Kyoto Shimbun 2014.7.16 News
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100-yen Breakfast Becoming Widespread
Lifestyle Improvement at Kyoto and Shiga Universities

A movement to start"100-yen breakfast" to encourage students to have breakfast is spreading at universities in Kyoto and Shiga Prefectures. The aim is to improve students' lifestyles and enhance their concentration in class by offering well-balanced meals for 100 yen. It is said that this arrangement is especially popular among students living alone away from their parents and is catching on at each university.

As planned by the university and the student union, Doshisha Women's College of Liberal Arts started the breakfast from July in the cafeterias at both its Imadegawa campus in Kamigyo Ward, Kyoto, and its Kyotanabe campus in Kyotanabe City, Kyoto Prefecture. Students can choose three small dishes, including fried foods, boiled vegetables seasoned with soy sauce, salad, eggs, and so on, in addition to rice and miso soup. Approximately 150 to 180 meals are served per day on both campuses. Although the breakfast will stop at the end of July, resuming it from fall semester is under consideration. A senior in the Faculty of Human Life and Science who lives alone, is pleased and said, "I can eat breakfast regularly. It is good the menu changes every day because I won't get bored."

The first among universities to begin efforts to offer breakfast for 100 yen was Kyoto Tachibana University in Yamashina Ward. It started in May 2008 due to requests from students' parents. The breakfast is offered at the cafe on campus except during university vacations. Students also like being able to get an extra-large helping of rice.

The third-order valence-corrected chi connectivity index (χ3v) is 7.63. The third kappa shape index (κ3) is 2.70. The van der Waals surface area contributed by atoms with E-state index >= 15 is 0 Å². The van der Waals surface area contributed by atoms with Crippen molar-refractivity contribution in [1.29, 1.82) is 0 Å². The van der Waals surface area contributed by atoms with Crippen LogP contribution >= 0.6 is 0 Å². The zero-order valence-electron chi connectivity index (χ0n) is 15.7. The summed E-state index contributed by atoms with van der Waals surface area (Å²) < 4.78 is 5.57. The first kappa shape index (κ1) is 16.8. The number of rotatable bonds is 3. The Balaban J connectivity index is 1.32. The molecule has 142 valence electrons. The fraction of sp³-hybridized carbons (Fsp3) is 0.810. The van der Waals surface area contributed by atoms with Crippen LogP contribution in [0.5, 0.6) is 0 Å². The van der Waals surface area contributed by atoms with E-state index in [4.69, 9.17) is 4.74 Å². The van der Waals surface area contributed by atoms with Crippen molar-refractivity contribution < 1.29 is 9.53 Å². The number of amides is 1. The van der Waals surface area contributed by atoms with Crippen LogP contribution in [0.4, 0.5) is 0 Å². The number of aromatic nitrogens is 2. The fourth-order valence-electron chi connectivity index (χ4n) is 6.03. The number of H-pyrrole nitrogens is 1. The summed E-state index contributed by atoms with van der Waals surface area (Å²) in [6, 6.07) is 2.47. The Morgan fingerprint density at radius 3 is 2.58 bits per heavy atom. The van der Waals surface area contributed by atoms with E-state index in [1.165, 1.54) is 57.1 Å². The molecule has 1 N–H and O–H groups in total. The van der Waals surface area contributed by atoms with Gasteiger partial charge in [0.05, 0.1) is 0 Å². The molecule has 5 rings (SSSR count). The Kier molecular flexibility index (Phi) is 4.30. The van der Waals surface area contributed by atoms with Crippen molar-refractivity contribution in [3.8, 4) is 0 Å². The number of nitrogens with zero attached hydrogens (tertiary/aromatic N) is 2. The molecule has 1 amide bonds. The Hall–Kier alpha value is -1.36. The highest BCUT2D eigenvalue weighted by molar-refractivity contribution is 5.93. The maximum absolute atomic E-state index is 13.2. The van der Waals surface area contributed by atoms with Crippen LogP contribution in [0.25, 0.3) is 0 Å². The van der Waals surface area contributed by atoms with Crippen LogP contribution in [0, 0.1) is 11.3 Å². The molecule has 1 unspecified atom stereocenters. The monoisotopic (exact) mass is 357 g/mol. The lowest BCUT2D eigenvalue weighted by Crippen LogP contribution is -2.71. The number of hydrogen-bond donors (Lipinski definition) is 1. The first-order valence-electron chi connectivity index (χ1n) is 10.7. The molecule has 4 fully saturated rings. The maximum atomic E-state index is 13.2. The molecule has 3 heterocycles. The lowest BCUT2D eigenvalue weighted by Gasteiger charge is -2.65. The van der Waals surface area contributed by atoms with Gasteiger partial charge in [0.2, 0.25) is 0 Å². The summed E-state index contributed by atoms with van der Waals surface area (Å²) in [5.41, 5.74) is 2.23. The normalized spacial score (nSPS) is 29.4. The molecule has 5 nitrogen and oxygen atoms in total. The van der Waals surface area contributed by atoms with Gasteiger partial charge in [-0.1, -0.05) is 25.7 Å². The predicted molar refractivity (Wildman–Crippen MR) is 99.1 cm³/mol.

Kyoto Sangyo University in Kita Ward, and Ritsumeikan University at Kinugasa Campus in Kita Ward, Kyoto, and at Biwako Kusatsu Campus in Kusatsu City, Shiga Prefecture, also adopted the breakfast from last year. To interest freshmen in the 100-yen breakfast, Ritsumeikan University launched the "100-yen breakfast recipe contest" from mid-May to late June. Among approximately 70 entries, spinach curry was selected for the highest award. At each university, mutual aid societies for student health insurance, parents' associations, and others bear the cost difference.

Tomoko Imai, a national registered dietitian and professor in the Faculty of Human Life and Science at DWCLA, specializing in public nutrition, said, "University students tend to start keeping irregular hours and establish a habit of skipping breakfast. Eating breakfast makes you realize that you are in good shape. It is important to create better conditions for students to have breakfast."

(translated by Galileo, Inc.)

Photo= Small dishes for 100-yen breakfast at DWCLA. Students can choose three (Kamigyo Ward, Kyoto)

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